The main facilities consist of an open sided dinning deck and a circular fire pit built atop a massive granite kopje where you can meet the local Maasai and enjoy the best sunsets in Tanzania.

Food and Drink

The meals are very good at Mawe Ninga. The cooks as well as the staff rotate back and forth from Olduvai Camp and Mawe Ninga Camp. Breakfast consists of toast, fresh fruit and juices. Orders are separately taken for eggs prepared to your requirements and pancakes. There are two choices with lunch. You can either drive back to the lodge for a hot lunch or have a private picnic lunch while out in the bush. Dinner is very good and consists of three courses. The menu varies daily. Vegetarian and child friendly meals (i.e. pizza) can be prepared upon request. Beer, wine and cocktails are available and are reasonably priced. A drink tab will be run for the duration of your stay and you can simply settle upon departure.

Game Viewing

Tarangire is an extremely seasonal park and offers outstanding wildlife viewing in the dry season and fair to good game viewing in the green season. Accordingly, we highly recommend Mawe Ninga Camp during the core of the dry season from July through November. During the greener months of December through June, Mawe Ninga Camp is recommended on longer duration safaris or for those with specialized interests as general wildlife viewing will be fair to good depending on recent amounts of precipitation.

Tarangire National Park measures 1,600 squares miles and is Tanzania’s fifth largest park. The park is named after the Tarangire River that provides the only permanent water for wildlife in the area. The river is a magnet for wildlife during the dry season when massive concentrations of elephant, buffalo, wildebeest and zebra congregate along its banks. During the green season, many of the migratory animals disperse into the surrounding areas of the greater ecosystem. The Tarangire River runs up the center of the park through diverse habitats and varied topography. Gentle rolling hills interspersed with giant baobab trees, open acacia woodlands and seasonal swamps provide a spectacular and picturesque setting.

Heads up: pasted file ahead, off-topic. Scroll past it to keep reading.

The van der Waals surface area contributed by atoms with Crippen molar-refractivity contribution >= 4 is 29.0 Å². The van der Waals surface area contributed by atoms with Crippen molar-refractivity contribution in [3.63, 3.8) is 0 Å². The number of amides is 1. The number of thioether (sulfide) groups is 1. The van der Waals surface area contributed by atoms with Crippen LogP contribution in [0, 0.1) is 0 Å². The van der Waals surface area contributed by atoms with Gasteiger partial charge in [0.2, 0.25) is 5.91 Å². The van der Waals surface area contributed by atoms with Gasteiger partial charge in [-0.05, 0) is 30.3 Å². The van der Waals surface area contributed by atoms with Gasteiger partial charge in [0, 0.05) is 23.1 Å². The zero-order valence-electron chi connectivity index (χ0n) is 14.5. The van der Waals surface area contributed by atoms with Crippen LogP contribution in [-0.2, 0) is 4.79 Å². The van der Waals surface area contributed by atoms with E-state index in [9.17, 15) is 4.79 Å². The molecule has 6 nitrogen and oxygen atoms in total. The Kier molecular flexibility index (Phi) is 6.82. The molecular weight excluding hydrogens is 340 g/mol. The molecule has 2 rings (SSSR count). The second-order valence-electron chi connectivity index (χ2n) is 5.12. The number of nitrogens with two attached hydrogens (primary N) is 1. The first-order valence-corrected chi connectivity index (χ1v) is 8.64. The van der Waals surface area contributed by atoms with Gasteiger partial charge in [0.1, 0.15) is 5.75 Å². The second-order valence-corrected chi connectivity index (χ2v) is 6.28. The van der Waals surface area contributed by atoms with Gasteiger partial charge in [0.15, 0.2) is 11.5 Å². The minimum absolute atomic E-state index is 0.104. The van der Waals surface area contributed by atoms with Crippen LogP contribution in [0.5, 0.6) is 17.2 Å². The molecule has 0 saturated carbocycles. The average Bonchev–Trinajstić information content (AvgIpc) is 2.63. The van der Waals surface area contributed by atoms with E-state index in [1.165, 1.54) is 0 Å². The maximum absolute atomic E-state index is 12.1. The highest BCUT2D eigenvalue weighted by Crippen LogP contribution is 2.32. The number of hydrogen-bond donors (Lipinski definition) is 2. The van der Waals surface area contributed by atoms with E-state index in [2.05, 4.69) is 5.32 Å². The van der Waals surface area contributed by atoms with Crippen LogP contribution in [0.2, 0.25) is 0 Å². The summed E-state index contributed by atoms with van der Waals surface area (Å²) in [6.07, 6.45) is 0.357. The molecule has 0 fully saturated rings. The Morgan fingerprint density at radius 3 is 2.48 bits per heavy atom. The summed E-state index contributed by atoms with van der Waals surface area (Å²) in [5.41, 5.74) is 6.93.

In addition to the migrating herbivores including elephant, buffalo, wildebeest and zebra, there are numerous resident animals that remain inside Tarangire National Park year round. Resident herbivores that you will likely encounter are banded mongoose, giraffe, bushbuck, rock hyrax, hartebeest, dik dik, impala, waterbuck, warthog and reedbuck. Elephants are both migratory and resident and some do not migrate outside the park during the green season. Some of the rare antelope species that with a little luck you may encounter include lesser kudu, eland, fringe-eared oryx and gerenuk. Primates include olive baboon, vervet monkey and bushbaby. Hippo and black rhino have been poached to local extinction in Tarangire but you will see both of these animals in the Ngorongoro Crater and Serengeti.

Carnivores include lion, leopard, cheetah, hyena and jackal. Lions are abundant in Tarangire and are regularly encountered. It is possible to see large prides during the drier months when they are more stationary by the Tarangire River and swamps. Leopards are also plentiful but they are elusive and difficult to spot because of their superb camouflage. Cheetahs live at low densities in Tarangire and they are rarely seen. It is suspected that there are a couple transient wild dog packs that may occupy Tarangire from time to time as well as the surrounding areas in the Maasai Steppe. The wild dog is critically endangered and has rarely been seen in any of the northern parks of Tanzania since the mid 1990s.

Tarangire boasts one of the most diversified parks in East Africa for birding. The park is especially good for raptors and even the non-birding enthusiast will be astounded by the abundance and diversity of these powerful air borne predators. Raptors regularly seen include the bateleur eagle, tawny eagle, long-crested eagle, martial eagle, fish eagle and spotted eagle owl.


  • Private game drives
  • Picnic lunches
  • Sundowners
  • Visit to a local school
  • Wildlife viewing from lodge